Timur Ravilich Ishmurat

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Timur Ishmuratov is a Russian citizen who was held in extrajudicial detention in the United States Guantanamo Bay detainment camps, in Cuba.[1][2]

Ishmuratov was one of eight Russians held by the United States in extrajudicial detention in the Guantanamo Bay detainment camps, in Cuba. He was repatriated to Russian custody, cleared, released, and subsequently rearrested for suspicion of an act of sabotage in Russia.[3]

Repatriation[edit]

Ishmuratov and six of the Russian captives were repatriated in February 2004.[4]

Ishmuratov, Ravil Gumarov and Fanis Shaikhutdinov were arrested in 2005 for a role in a January 8, 2005, bombing of a natural gas pipeline.[3] The three men were acquitted in October 2005. The three men described being tortured by Russian police, who were trying to secure confessions. The Prosecution filed an appeal, and the three men were convicted in 2006, following their retrial.[5] Human rights workers claimed the trials were "riddled with irregularities".[6]

In 2007 a human rights report that criticized the Bush administration for repatriating Guantanamo captives to Russia on the grounds US law proscribed returning individuals to countries where they were likely to face torture.[7][8][9]

Defense Intelligence Agency claims he "returned to terrorism"[edit]

The Defense Intelligence Agency asserted Timur Ravilich Ishmurat had "returned to terrorism".[10][11] The DIA reported:

Ravil Shafeyavich Gumarov and Timur Ravilich Ishmurat were transferred to Russia in March 2004 and quickly released. Russian authorities arrested them in January 2005 for involvement in a gas line bombing. In May 2006 a Russian court convicted both, sentencing Gumarov to 13 years in prison and Ishmurat to 11 years.

Medical records[edit]

On March 16, 2007 the Department of Defense published records of the captives' height and weights.[12][13]

References[edit]

  1. ^ OARDEC (2006-05-15). "List of Individuals Detained by the Department of Defense at Guantanamo Bay, Cuba from January 2002 through May 15, 2006". United States Department of Defense. Retrieved 2007-09-29. 
  2. ^ "Former Guantanamo Bay detainee arrested in Moscow". Radio Free Europe. 2006-03-09. Archived from the original on 2009-05-29. 
  3. ^ a b Maria Danilova (2005-10-18). "Suspects Say They Were Tortured". St Petersburg Times. Archived from the original on 2009-05-29.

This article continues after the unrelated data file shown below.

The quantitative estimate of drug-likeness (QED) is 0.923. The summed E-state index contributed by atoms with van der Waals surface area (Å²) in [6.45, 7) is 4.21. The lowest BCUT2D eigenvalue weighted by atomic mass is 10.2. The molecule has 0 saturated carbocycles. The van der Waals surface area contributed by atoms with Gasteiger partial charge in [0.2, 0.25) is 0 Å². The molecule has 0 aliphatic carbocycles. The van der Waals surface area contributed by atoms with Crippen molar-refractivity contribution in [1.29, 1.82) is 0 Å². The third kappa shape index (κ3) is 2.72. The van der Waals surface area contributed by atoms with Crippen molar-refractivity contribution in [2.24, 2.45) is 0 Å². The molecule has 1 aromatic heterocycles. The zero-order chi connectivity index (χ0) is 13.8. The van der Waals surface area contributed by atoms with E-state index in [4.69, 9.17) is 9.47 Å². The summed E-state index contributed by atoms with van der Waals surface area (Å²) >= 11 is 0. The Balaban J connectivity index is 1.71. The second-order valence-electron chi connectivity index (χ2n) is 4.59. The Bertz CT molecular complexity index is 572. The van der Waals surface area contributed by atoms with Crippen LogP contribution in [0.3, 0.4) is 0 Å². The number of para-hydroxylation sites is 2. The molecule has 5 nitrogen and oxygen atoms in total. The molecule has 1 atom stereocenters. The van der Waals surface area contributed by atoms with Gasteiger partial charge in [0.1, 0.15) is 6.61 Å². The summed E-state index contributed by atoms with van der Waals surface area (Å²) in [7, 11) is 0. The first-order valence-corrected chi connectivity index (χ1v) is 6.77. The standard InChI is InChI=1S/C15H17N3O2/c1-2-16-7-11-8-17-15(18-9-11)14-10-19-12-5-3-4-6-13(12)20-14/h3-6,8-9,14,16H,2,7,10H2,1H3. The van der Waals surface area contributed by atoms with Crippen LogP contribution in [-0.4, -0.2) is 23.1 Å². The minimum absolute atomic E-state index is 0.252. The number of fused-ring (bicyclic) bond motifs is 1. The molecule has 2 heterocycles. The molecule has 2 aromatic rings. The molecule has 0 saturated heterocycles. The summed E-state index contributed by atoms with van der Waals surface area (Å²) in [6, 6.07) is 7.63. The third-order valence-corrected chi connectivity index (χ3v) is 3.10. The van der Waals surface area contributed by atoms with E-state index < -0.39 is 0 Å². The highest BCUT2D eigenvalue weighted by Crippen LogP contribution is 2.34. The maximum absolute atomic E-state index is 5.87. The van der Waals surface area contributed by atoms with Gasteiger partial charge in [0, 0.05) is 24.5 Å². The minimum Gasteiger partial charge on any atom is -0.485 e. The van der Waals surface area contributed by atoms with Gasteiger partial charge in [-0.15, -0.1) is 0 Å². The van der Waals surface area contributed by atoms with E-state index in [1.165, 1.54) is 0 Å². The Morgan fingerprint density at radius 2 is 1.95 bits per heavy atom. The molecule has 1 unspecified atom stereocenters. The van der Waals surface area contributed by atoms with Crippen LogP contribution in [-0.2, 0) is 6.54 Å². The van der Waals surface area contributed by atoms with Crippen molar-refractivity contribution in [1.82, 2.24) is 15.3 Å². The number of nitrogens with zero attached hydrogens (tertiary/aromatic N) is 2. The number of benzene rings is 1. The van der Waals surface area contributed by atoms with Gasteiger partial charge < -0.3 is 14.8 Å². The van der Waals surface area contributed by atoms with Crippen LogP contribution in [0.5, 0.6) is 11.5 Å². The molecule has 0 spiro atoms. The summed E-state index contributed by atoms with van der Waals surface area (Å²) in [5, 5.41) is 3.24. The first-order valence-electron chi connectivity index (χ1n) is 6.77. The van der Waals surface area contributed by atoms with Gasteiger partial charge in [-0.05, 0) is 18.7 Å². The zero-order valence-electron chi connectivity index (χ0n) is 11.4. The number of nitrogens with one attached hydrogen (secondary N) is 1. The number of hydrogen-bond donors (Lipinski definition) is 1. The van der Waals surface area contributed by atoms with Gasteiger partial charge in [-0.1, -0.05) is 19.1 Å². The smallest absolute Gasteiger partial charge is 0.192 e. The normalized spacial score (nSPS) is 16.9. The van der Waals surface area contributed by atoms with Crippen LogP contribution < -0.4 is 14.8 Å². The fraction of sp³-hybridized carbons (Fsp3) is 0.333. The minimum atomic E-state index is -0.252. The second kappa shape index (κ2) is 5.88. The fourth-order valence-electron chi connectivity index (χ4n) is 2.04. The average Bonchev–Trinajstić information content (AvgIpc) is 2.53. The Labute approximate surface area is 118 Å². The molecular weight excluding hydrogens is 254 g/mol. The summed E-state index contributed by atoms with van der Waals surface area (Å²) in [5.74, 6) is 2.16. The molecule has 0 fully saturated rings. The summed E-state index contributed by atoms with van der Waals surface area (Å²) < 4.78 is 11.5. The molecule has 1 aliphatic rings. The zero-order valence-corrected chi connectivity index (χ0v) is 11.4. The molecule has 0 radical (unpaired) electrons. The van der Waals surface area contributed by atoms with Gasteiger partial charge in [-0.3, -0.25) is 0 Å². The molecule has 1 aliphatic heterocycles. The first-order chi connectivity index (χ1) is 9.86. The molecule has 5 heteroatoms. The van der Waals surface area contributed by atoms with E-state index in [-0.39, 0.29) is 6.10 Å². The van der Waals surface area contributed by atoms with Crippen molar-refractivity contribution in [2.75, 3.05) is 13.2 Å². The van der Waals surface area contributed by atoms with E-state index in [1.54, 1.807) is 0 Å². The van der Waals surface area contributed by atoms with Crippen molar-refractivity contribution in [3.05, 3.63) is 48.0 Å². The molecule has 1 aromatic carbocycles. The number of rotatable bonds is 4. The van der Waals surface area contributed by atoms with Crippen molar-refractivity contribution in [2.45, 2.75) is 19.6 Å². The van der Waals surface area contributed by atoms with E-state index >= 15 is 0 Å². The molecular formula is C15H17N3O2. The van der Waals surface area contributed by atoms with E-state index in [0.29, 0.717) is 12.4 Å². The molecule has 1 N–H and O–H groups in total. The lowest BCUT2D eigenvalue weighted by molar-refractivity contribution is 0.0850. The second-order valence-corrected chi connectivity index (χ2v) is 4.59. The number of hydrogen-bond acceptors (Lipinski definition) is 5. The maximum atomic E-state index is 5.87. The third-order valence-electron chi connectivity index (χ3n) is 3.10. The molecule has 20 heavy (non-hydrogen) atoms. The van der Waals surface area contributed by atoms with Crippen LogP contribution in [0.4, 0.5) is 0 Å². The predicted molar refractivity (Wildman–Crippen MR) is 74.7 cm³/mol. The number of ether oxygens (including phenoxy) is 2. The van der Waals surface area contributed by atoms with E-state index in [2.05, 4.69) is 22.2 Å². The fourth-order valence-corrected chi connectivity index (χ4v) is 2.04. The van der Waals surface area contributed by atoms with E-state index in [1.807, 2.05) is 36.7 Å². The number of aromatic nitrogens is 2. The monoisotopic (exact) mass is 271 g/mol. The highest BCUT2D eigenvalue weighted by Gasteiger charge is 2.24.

4. ^ OARDEC (2008-10-09). "Consolidated chronological listing of GTMO detainees released, transferred or deceased". Department of Defense. Retrieved 2008-12-28. 
  5. ^ "3 terrorism suspects convicted in bombing". International Herald Tribune. 2006-05-09. Retrieved 2006-06.  Check date values in: |accessdate= (help)
  6. ^ "Activists Blast Trial Of Russian Ex-Guantanamo Detainees". Radio Free Europe. 2005-09-04. Archived from the original on 2009-05-20. 
  7. ^ Peter Finn (2007-03-28). "Rights Group Challenges Assurances On Torture". Washington Post. p. A11. Archived from the original on 2009-05-29. 
  8. ^ "US Sent Guantanamo Detainees Home to Torture in Russia". Reuters. 2007-03-29. Archived from the original on 2009-05-29. 
  9. ^ "The “Stamp of Guantanamo”: The Story of Seven Men Betrayed by Russia’s Diplomatic Assurances to the United States". Human Rights Watch. March 2007. Archived from the original on 2009-05-29. 
  10. ^ "Fact Sheet: Former GTMO Detainee Terrorism Trends". Defense Intelligence Agency. 2008-06-13. Retrieved 2008-07-26.  mirror
  11. ^ Peter Bergen, Katherine Tedemann (2009-05-26). "Inflating the Guantánamo Threat". New York Times. Archived from the original on 2009-05-29. 
  12. ^ JTF-GTMO (2007-03-16). "Measurements of Heights and Weights of Individuals Detained by the Department of Defense at Guantanamo Bay, Cuba". Department of Defense. Retrieved 2008-12-22.  mirror
  13. ^ JTF-GTMO (2007-03-16). "Measurements of Heights and Weights of Individuals Detained by the Department of Defense at Guantanamo Bay, Cuba: ISNs 576-679". Department of Defense. Retrieved 2008-12-22.  mirror

External links[edit]